Practicing yoga significantly improves the quality of life of women suffering from breast cancer and undergoing radiation therapy, according to a new study by Indian and American researchers Breast cancer patients who practice yoga experience lower stress and improved quality of life compared to counterparts who do stretching exercises, a US study indicated.
The findings from the ongoing study were released ahead of their official presentation at the 47th annual meeting of the American Society of Clinical Oncology.
Researchers at the University of Texas MD Anderson Cancer Center studied 163 women (average age of 52) who were undergoing radiation therapy for breast cancer at various stages from early onset to stage three.
The women were randomly assigned to one of three groups – those who practiced yoga techniques and instructors provided by India’s largest yoga research institution, Swami Vivekananda Yoga Anusandhana Samsthana in Bangalore, those who did simple stretching exercises and those who received no instruction for taking physical exercise.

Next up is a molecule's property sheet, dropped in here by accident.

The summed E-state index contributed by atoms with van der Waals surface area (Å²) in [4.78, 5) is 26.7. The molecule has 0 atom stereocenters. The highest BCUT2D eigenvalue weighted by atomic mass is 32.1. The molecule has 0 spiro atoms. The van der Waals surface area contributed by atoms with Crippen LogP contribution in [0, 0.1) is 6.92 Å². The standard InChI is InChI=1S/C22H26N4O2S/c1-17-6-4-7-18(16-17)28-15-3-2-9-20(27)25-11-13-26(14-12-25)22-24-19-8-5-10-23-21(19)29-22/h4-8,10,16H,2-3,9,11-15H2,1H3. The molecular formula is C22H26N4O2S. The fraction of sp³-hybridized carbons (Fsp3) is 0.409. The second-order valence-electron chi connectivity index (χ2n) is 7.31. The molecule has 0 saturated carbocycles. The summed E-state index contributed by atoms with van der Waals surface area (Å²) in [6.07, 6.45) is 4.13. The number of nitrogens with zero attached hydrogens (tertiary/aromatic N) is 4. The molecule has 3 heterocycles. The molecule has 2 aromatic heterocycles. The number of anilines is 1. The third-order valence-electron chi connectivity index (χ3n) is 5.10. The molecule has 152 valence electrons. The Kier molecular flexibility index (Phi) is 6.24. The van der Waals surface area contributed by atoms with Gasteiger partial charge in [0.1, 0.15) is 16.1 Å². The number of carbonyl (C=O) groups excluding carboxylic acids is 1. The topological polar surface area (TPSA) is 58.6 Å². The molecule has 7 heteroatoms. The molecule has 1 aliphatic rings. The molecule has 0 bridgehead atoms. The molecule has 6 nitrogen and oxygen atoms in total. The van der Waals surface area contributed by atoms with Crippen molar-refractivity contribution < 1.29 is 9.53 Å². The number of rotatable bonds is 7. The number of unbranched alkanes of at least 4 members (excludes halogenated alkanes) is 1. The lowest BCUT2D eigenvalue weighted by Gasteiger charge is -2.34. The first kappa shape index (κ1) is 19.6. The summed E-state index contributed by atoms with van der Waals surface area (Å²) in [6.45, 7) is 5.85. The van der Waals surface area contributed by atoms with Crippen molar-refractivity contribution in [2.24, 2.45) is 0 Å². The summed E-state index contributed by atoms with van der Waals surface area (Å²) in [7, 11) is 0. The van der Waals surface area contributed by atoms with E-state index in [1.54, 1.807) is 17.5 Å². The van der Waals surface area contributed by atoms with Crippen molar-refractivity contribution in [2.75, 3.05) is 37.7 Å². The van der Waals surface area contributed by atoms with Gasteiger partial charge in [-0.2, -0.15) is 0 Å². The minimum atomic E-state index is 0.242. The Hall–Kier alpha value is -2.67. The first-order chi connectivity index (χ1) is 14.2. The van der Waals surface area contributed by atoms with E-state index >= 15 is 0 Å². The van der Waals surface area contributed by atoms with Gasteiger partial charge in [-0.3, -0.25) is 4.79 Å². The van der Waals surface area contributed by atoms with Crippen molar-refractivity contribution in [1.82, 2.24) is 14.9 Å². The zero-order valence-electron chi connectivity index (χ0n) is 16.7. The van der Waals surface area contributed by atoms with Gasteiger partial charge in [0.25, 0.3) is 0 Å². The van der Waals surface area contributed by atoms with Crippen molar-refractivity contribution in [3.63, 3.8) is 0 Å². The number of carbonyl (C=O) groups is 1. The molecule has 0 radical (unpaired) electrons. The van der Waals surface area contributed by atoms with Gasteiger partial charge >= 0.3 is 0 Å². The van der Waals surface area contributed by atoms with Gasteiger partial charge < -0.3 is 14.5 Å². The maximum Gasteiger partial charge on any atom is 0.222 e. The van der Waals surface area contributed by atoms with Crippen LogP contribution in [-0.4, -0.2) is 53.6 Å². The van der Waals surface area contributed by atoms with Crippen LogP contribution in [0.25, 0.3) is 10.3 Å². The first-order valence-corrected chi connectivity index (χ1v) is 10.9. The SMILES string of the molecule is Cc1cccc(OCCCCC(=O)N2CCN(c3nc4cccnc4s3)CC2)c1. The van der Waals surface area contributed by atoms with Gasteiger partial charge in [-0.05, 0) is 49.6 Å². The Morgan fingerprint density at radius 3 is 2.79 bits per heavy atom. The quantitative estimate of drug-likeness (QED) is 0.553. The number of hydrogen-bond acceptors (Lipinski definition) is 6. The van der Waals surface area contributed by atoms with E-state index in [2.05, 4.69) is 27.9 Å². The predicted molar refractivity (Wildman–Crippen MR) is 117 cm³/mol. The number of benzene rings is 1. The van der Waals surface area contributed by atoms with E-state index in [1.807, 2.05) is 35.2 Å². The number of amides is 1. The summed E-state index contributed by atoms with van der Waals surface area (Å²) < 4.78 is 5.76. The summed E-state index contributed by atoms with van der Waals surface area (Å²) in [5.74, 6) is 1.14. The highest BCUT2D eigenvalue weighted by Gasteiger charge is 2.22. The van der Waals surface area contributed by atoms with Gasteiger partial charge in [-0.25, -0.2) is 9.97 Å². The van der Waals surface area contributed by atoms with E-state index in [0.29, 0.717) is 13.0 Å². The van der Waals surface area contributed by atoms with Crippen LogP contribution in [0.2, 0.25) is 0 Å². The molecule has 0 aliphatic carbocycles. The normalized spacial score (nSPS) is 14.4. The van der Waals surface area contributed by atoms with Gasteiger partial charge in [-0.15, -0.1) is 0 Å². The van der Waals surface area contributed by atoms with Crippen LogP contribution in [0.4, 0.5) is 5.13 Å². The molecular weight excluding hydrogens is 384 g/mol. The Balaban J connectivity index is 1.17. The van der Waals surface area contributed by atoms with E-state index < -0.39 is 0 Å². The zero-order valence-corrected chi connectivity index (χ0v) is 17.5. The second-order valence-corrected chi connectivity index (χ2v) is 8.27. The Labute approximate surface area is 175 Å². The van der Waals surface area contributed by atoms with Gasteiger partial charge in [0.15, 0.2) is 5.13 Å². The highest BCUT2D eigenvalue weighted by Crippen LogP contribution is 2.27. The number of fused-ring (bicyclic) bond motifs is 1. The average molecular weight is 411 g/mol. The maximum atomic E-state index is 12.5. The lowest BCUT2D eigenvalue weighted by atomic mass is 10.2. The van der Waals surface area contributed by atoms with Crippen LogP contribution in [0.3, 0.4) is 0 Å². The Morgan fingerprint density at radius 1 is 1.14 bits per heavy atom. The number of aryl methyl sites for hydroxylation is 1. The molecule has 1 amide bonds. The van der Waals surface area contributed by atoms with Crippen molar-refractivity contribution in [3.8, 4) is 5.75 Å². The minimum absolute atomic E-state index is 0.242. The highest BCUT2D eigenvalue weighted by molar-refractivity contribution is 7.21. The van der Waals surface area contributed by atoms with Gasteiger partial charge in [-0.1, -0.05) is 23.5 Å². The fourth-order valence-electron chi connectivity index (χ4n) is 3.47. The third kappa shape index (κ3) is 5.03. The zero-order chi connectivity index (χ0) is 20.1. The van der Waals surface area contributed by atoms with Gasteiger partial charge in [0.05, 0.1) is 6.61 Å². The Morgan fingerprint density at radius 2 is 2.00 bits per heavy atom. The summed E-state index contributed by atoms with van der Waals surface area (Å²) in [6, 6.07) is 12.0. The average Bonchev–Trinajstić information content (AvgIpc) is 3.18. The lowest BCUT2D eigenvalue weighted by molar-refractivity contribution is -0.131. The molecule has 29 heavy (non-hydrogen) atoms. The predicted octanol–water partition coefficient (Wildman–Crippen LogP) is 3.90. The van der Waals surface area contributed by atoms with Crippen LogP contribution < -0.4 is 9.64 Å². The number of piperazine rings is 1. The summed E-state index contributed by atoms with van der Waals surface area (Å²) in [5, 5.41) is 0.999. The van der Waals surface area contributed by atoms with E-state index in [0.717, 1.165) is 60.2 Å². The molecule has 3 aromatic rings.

Those assigned to yoga or stretching practiced in one-hour sessions three times a week for the duration of the six-week radiation therapy.
At the end of their radiation treatment, they were asked to report on their own health and well-being at one, three and six months after treatment, and they also underwent tests to measure heart function and stress hormone levels.
Results showed that yoga helped breast cancer patients more than generic stretching exercises. Women in the yoga groups showed an overall improvement in their physical functioning, general health and significantly reduced levels of the stress hormone cortisol.
This is particularly important because higher stress hormone levels throughout the day have been linked to worse outcomes in breast cancer.
Lead author Lorenzo Cohen said yoga likely helped patients deal with the transition from cancer treatment back to regular life.
A separate study released last month suggested that regular yoga practice by cardiac patients was able to cut irregular heartbeat episodes in half.
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